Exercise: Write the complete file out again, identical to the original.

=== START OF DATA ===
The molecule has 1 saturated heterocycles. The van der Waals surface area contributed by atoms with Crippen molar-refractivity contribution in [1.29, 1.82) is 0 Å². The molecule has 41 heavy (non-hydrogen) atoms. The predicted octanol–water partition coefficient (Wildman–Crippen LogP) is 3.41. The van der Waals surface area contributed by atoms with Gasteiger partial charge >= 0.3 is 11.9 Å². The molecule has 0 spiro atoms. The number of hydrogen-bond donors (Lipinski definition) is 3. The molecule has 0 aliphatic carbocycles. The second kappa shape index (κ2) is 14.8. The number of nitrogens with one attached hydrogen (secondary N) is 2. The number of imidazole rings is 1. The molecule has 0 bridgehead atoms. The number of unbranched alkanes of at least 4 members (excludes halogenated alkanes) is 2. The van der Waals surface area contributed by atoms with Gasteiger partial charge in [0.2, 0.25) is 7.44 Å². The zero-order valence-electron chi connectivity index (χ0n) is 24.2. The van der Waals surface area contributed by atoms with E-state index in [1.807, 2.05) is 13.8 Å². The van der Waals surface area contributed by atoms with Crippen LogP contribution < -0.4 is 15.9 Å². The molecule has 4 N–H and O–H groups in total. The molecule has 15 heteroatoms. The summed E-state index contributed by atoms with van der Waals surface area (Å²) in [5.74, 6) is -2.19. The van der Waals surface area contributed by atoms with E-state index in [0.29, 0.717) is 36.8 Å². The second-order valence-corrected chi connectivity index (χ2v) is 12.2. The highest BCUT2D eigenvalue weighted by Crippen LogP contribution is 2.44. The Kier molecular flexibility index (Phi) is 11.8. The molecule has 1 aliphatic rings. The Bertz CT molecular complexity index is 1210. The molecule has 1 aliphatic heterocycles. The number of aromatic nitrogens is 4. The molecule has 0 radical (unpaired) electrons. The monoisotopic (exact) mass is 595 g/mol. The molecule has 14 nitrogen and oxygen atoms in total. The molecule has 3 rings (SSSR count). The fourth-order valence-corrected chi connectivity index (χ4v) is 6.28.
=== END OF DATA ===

The molecule has 1 saturated heterocycles. The van der Waals surface area contributed by atoms with Crippen molar-refractivity contribution in [1.29, 1.82) is 0 Å². The molecule has 41 heavy (non-hydrogen) atoms. The predicted octanol–water partition coefficient (Wildman–Crippen LogP) is 3.41. The van der Waals surface area contributed by atoms with Gasteiger partial charge >= 0.3 is 11.9 Å². The molecule has 0 spiro atoms. The number of hydrogen-bond donors (Lipinski definition) is 3. The molecule has 0 aliphatic carbocycles. The second kappa shape index (κ2) is 14.8. The number of nitrogens with one attached hydrogen (secondary N) is 2. The number of imidazole rings is 1. The molecule has 0 bridgehead atoms. The number of unbranched alkanes of at least 4 members (excludes halogenated alkanes) is 2. The van der Waals surface area contributed by atoms with Gasteiger partial charge in [0.2, 0.25) is 7.44 Å². The zero-order valence-electron chi connectivity index (χ0n) is 24.2. The van der Waals surface area contributed by atoms with E-state index in [1.807, 2.05) is 13.8 Å². The van der Waals surface area contributed by atoms with Crippen LogP contribution < -0.4 is 15.9 Å². The molecule has 4 N–H and O–H groups in total. The molecule has 15 heteroatoms. The summed E-state index contributed by atoms with van der Waals surface area (Å²) in [5.74, 6) is -2.19. The van der Waals surface area contributed by atoms with E-state index in [0.29, 0.717) is 36.8 Å². The second-order valence-corrected chi connectivity index (χ2v) is 12.2. The highest BCUT2D eigenvalue weighted by Crippen LogP contribution is 2.44. The Kier molecular flexibility index (Phi) is 11.8. The molecule has 1 aliphatic rings. The Bertz CT molecular complexity index is 1210. The molecule has 1 aliphatic heterocycles. The number of aromatic nitrogens is 4. The molecule has 0 radical (unpaired) electrons. The monoisotopic (exact) mass is 595 g/mol. The molecule has 14 nitrogen and oxygen atoms in total. The molecule has 3 rings (SSSR count). The fourth-order valence-corrected chi connectivity index (χ4v) is 6.28.